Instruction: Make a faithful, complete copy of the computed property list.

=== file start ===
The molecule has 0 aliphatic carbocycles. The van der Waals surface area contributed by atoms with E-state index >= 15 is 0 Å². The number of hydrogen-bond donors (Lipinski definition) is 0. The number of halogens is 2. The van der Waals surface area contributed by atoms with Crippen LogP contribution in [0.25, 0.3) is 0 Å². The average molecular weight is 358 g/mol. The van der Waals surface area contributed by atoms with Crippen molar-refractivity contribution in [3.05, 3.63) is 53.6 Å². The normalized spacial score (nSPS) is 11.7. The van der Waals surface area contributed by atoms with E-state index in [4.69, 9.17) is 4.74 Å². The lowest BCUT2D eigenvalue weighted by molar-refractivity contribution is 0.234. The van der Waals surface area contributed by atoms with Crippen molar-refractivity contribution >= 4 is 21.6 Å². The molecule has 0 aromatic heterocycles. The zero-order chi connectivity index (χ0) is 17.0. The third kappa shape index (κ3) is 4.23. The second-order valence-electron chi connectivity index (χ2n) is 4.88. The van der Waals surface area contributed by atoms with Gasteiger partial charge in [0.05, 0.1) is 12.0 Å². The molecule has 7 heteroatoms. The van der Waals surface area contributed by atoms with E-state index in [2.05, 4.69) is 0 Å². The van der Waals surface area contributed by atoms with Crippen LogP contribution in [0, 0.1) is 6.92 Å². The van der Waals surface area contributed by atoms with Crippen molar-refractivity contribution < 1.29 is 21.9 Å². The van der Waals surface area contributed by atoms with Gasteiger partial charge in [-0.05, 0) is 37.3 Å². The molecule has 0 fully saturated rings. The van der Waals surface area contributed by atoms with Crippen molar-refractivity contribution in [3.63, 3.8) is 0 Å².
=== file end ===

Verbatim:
The molecule has 0 aliphatic carbocycles. The van der Waals surface area contributed by atoms with E-state index >= 15 is 0 Å². The number of hydrogen-bond donors (Lipinski definition) is 0. The number of halogens is 2. The van der Waals surface area contributed by atoms with Crippen LogP contribution in [0.25, 0.3) is 0 Å². The average molecular weight is 358 g/mol. The van der Waals surface area contributed by atoms with Crippen molar-refractivity contribution in [3.05, 3.63) is 53.6 Å². The normalized spacial score (nSPS) is 11.7. The van der Waals surface area contributed by atoms with E-state index in [4.69, 9.17) is 4.74 Å². The lowest BCUT2D eigenvalue weighted by molar-refractivity contribution is 0.234. The van der Waals surface area contributed by atoms with Crippen molar-refractivity contribution >= 4 is 21.6 Å². The molecule has 0 aromatic heterocycles. The zero-order chi connectivity index (χ0) is 17.0. The third kappa shape index (κ3) is 4.23. The second-order valence-electron chi connectivity index (χ2n) is 4.88. The van der Waals surface area contributed by atoms with Gasteiger partial charge in [0.05, 0.1) is 12.0 Å². The molecule has 7 heteroatoms. The van der Waals surface area contributed by atoms with E-state index in [2.05, 4.69) is 0 Å². The van der Waals surface area contributed by atoms with Crippen LogP contribution in [0, 0.1) is 6.92 Å². The van der Waals surface area contributed by atoms with Crippen molar-refractivity contribution < 1.29 is 21.9 Å². The van der Waals surface area contributed by atoms with Gasteiger partial charge in [-0.05, 0) is 37.3 Å². The molecule has 0 fully saturated rings. The van der Waals surface area contributed by atoms with Crippen molar-refractivity contribution in [3.63, 3.8) is 0 Å².